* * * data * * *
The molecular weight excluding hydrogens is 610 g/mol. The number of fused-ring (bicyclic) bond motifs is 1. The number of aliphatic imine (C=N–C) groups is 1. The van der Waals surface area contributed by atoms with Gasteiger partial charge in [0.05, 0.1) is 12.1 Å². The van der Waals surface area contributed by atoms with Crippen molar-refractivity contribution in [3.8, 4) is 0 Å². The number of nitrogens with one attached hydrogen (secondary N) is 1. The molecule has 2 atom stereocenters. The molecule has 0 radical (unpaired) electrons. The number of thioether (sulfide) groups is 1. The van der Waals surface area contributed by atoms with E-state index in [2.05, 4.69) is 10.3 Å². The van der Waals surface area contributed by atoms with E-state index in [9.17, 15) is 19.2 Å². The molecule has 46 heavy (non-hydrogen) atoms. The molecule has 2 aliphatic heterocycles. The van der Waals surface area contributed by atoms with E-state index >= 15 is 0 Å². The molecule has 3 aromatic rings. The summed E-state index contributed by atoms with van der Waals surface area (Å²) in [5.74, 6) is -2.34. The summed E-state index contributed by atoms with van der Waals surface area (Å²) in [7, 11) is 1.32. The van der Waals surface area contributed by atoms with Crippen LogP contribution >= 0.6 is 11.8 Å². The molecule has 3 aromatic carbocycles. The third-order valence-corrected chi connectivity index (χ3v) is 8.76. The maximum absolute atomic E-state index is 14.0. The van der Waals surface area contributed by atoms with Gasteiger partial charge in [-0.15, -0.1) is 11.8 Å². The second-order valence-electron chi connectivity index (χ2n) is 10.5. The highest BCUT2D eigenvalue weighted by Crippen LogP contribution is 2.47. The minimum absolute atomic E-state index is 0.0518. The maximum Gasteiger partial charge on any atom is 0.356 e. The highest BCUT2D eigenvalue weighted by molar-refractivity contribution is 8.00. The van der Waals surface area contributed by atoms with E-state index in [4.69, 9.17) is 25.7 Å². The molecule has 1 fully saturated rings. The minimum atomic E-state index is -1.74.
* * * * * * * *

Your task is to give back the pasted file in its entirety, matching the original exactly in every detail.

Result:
The molecular weight excluding hydrogens is 610 g/mol. The number of fused-ring (bicyclic) bond motifs is 1. The number of aliphatic imine (C=N–C) groups is 1. The van der Waals surface area contributed by atoms with Gasteiger partial charge in [0.05, 0.1) is 12.1 Å². The van der Waals surface area contributed by atoms with Crippen molar-refractivity contribution in [3.8, 4) is 0 Å². The number of nitrogens with one attached hydrogen (secondary N) is 1. The molecule has 2 atom stereocenters. The molecule has 0 radical (unpaired) electrons. The number of thioether (sulfide) groups is 1. The van der Waals surface area contributed by atoms with E-state index in [2.05, 4.69) is 10.3 Å². The van der Waals surface area contributed by atoms with E-state index in [9.17, 15) is 19.2 Å². The molecule has 46 heavy (non-hydrogen) atoms. The molecule has 2 aliphatic heterocycles. The van der Waals surface area contributed by atoms with E-state index >= 15 is 0 Å². The molecule has 3 aromatic rings. The summed E-state index contributed by atoms with van der Waals surface area (Å²) in [5.74, 6) is -2.34. The summed E-state index contributed by atoms with van der Waals surface area (Å²) in [7, 11) is 1.32. The van der Waals surface area contributed by atoms with Crippen LogP contribution >= 0.6 is 11.8 Å². The molecule has 3 aromatic carbocycles. The third-order valence-corrected chi connectivity index (χ3v) is 8.76. The maximum absolute atomic E-state index is 14.0. The van der Waals surface area contributed by atoms with Gasteiger partial charge in [-0.15, -0.1) is 11.8 Å². The second-order valence-electron chi connectivity index (χ2n) is 10.5. The highest BCUT2D eigenvalue weighted by Crippen LogP contribution is 2.47. The minimum absolute atomic E-state index is 0.0518. The maximum Gasteiger partial charge on any atom is 0.356 e. The highest BCUT2D eigenvalue weighted by molar-refractivity contribution is 8.00. The van der Waals surface area contributed by atoms with E-state index in [4.69, 9.17) is 25.7 Å². The molecule has 1 fully saturated rings. The minimum atomic E-state index is -1.74.